Lift by Kelly Corrigan
Acedia & me by Kathleen Norris
The Gift of an Ordinary Day by Katrina Kenison
The Wounding & Healing of Desire by Wendy Farley
The Case For God by Karen Armstrong
It’s Really All About God by Samir Selmanovic
A space case of whom I am very fond! 🙂
The tax return allowed me to stock up on some books! yay! And, I read very slowly. I am still reading my personally signed copy of The Knot by Josh Hanagarne (not an affiliate link, I just think the guy rocks) I’m so happy to have found such a quirky refreshing style, not unlike Tom Robbins, telling an epic and meaningful story slightly reminiscent of “American Gods” by Neil Gaiman. Loving it!!
Hugs and butterflies,
Funny story. I just got an email with my pre-overdue notice from the library, and I realized I have two other novels tucked in my bag from Colorado that I still haven’t unpacked! Oxygen by someone whose name I can’t remember, and Middlesex.
Guess I’ll have to renew!
Like Denise I have “Blessings of an Ordinary Day,” and riffing off Chodron I have “Things Fall Apart” by Chinua Achebe, The Rumi Collection edited by Kabir Helminski, “The Great Gatsby” which was so great on it’s umpteenth read it has to linger on my nightstand, Raymond Carver’s “What we talk about when we talk about love,” “Persepolis” by Marjane Satrapi, Jung’s “The Red Book,” “The Mind in the Cave” by David Lewis Williams and today’s just-arrived gift from a dear friend “Hard Travel to Sacred Places,” by Rudolph Wurlitzer… (which looks fantastic)
and the overflow that can’t fit on the night stand, including a great book on Ashtanga Yoga given by my first Ashtanga teacher and an annotated collection of fairy tales…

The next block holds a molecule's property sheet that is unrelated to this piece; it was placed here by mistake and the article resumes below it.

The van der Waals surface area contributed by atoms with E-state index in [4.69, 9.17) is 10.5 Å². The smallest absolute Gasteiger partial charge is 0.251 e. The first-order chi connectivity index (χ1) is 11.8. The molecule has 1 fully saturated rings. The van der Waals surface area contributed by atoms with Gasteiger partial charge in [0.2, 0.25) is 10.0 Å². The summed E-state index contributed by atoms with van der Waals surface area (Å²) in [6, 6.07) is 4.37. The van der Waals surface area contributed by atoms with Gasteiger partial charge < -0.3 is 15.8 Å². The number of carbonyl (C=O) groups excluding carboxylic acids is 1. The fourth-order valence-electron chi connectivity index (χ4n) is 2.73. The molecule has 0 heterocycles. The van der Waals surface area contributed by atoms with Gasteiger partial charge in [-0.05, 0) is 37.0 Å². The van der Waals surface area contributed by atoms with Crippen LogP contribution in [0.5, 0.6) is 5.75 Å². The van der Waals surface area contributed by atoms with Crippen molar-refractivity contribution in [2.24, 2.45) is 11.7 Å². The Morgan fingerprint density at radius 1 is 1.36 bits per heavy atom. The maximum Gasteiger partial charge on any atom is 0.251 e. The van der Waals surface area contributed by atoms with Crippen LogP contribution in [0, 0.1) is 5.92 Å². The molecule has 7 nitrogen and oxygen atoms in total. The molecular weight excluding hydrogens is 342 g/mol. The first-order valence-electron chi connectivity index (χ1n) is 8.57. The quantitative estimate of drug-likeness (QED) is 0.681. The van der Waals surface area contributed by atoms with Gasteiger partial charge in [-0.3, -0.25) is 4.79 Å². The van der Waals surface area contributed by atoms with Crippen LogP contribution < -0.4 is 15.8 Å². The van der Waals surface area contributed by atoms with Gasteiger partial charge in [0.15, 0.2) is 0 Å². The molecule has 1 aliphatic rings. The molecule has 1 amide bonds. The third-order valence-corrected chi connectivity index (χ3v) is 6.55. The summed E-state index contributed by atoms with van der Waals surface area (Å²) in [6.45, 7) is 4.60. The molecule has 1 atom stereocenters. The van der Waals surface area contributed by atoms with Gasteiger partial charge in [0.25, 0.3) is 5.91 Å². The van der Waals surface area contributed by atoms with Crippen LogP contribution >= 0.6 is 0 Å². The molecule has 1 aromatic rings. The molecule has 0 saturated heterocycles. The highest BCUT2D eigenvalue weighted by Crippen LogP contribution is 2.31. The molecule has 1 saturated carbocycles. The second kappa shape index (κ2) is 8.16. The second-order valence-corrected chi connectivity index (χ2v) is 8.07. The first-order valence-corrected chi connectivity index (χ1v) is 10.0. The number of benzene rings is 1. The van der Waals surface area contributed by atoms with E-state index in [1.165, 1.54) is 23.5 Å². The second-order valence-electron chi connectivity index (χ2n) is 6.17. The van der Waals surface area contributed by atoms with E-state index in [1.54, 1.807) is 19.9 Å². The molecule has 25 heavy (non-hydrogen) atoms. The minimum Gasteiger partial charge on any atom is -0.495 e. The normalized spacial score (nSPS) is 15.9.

And the promise of a long weekend and some potential reading time.
Happy 4th and happy reading.
Hi. Ah this is my favourite question. What r u reading. And this is the answer.
1. The Missing Rose – Serdar Ozkan
2. The wednesday letters – Jason Wright
3.The Turning Point – Fritjof Capra
4.The Order of Light – Haroon Moghul.
5. Think Like Da vinci – Michael Gelb
Anything by Thich Nhat Hanh is worthy of being top of the list!
Don’t Let’s Go to the Dogs Tonight is an excellent memoir. Very readable despite dealing with some rough issues – poverty, racism, mental health, the unforgiving environment in Rhodesia.
What am I reading?
The Idea of Perfection by Kate Grenville (set in a small Australian town – Grenville is such a great Australian writer).
Anger by Thich Nhat Hanh.
Taking Pictures by Anne Enright (short stories – great writer but very intense. I can only read a couple of stories and then need a break).
I love your site, by the way. Such thoughtful, intelligent posts. Thank you 🙂
My stack is overwhelming me too. In such a good way.
The Hour I First Believed by Wally Lamb
The Furious Longing of God by Manning
The Woman’s Guide Through the 12 Steps 🙂
The Beach House by Jane Green
Me Talk Pretty One Day by David Sedaris
and many more….
Right now just cookbooks and magazines,(and I must check out what everyone else is reading) but on my list are
Elizabeth Bowen’s The Last September